Saturday, June 09, 2007

Victor Toledo Pulido laid to rest

A Hanford soldier who died in Iraq nearly two weeks ago was laid to rest Tuesday in Kings County.

Nearly 200 people turned out at the Grangeville Cemetery in Armona to honor Cpl. Victor Hugo Toledo Pulido, 22, who died from injuries sustained during a roadside bomb explosion May 23.

Pulido had only been in Iraq for two months before his death.

Also killed in the same attack was Cpl. Jonathan D. Winterbottom, 21, of Falls Church, Va.

"Mr. Pulido gave his life ... to protect our way of life," said Brig. Gen. John McMahon, delivering a statement on behalf of the U.S. Army at the graveside.

Pulido's family and friends, along with a slew of reporters, crowded around a simple chestnut-colored coffin.

The smell of freshly cut grass wafted through the breeze. A lone bugle sounded the 24 mournful notes of taps as a color guard expertly folded the American flag that draped the casket.

Flanked by relatives, Pulido's wife sat rocking herself, dissolving into quiet sobs when the guard handed her the flag, now tightly folded into a triangle.

Her infant son slept soundly in the arms of Paz Gaspar, Pulido's stepfather, not even stirring when the color guard gave the traditional 21-gun salute.

Mourners remembered Pulido for his sense of mischief and fun, and his complete devotion to his family.

"His family, his wife Christi, and his son Isak meant everything to him," said the Rev. Douglas Spencer. "All of his family was the source of his greatest happiness."

Niece Mirivi McGee said the last time she saw her uncle was at the family's annual Christmas celebration.

"He was a really cool uncle. He used to play all kinds of games," she said with a smile. "He was a big trouble maker."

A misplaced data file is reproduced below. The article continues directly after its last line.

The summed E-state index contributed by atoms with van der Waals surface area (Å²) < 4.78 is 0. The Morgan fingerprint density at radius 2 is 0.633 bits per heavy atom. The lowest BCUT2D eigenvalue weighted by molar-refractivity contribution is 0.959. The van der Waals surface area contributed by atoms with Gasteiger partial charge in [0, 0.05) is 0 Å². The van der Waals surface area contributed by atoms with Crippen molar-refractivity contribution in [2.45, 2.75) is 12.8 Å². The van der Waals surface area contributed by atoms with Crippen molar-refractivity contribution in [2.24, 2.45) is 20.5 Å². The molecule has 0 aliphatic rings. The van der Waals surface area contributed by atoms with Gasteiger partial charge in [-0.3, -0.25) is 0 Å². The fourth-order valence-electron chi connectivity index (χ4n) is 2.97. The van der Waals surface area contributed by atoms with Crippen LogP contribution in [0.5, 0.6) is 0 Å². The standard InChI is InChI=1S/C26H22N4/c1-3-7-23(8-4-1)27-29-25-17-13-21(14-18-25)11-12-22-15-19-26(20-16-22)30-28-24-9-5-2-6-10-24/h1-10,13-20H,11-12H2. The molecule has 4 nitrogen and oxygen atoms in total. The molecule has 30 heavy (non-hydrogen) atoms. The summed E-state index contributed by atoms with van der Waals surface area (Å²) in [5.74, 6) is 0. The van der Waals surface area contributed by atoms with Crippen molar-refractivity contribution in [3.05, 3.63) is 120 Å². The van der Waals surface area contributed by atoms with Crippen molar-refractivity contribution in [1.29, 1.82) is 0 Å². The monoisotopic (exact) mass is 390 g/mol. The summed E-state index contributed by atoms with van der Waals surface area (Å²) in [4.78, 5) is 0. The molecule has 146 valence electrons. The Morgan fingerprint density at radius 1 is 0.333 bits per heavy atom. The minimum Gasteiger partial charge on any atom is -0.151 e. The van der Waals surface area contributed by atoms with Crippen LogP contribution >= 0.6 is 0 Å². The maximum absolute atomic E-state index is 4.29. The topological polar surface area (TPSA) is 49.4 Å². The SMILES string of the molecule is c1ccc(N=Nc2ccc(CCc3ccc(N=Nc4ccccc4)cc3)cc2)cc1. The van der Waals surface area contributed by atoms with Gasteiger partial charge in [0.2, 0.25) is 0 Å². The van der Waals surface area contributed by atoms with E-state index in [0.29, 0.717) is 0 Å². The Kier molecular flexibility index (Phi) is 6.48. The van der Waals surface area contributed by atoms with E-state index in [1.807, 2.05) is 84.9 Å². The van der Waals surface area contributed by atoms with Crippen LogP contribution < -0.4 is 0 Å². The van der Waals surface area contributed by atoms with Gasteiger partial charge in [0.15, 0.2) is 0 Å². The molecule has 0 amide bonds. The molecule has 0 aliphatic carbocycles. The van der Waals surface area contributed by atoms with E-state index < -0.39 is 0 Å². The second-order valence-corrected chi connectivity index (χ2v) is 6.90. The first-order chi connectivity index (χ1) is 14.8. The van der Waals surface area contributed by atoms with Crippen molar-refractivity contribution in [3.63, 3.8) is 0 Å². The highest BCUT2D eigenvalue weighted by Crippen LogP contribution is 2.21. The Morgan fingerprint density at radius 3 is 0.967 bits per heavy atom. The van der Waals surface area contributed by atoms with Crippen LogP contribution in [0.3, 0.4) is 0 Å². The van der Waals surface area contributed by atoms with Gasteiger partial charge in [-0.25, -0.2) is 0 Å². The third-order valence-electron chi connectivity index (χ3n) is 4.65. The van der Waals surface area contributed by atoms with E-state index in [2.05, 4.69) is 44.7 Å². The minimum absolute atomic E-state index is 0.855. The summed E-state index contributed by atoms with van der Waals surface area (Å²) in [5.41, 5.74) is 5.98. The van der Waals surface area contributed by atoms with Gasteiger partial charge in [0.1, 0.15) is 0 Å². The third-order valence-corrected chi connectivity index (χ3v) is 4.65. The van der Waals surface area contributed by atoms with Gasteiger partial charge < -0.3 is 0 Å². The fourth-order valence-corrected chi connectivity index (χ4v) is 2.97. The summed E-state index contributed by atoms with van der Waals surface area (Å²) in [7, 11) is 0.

Mirivi is the daughter of Pulido's sister, Maria McGee.

Pulido was born in Colima, Mexico, on Feb. 3 1985, to Maria Gaspar and Gaston Toledo, who are now divorced. Toledo currently resides in Jalisco, Mexico.

When Pulido was 7 years old, his mother moved him and his three siblings - Gaston, Josio and Maria - to Kettleman City.

Although he was never naturalized, Pulido was a legal resident of the United States.

At age 15, he met his first and only love, Christi Aguilar, who was 13 at the time.

You knew it was love, joked the minister during the service, "because the initial phone bill was over $400."

The couple welcomed their son, Isak, a year and a half ago, and wed in December of 2006.

In a bid to forge his own path in the world, Pulido joined the National Guard, but harbored dreams of a career in the regular Army, said Dan Phelps, a training officer with the local Guard unit.

Last fall, Phelps processed the extensive paper work necessary for Pulido to join the regular Army.

"I was so sorry to see him leave the unit and go into the regular Army," said Phelps. "It seems like just yesterday. It seemed like he was here just a few months ago - and he was."

Phelps said Pulido never expressed any fear or anxiety about the possibility of being sent to a combat zone, said those who knew him.

"He wasn't scared. He wasn't overly concerned," said Phelps. "He was looking forward to making a career out of the regular Army.

With the ceremony drawn to a close, Pulido's mother said she could not even speak of the pain of watching her son receive his final salute.

"He left loving this country, and I want to say something, that people recognize that we Mexicans love this country too as we love Mexico," Gaspar, the mother, said in Spanish, tightly holding onto her son-in-law's hand, as though she might fall.

Asked if she was going to petition the U.S. government to grant her son posthumous citizenship, Gaston said her son deserved as much.

"He gave his life for this country even though he was not an American citizen. ... He was still a Mexican citizen who loved this country and left loving this country," said the mother. "I think he deserves the best and all the respect."

From the Hanford Sentinel

Related Link:
Victor Toledo Pulido remembered

Related Link:
Victor H. Toledo Pulido dies of 'wounds suffered when an improvised explosive device detonated near his vehicle'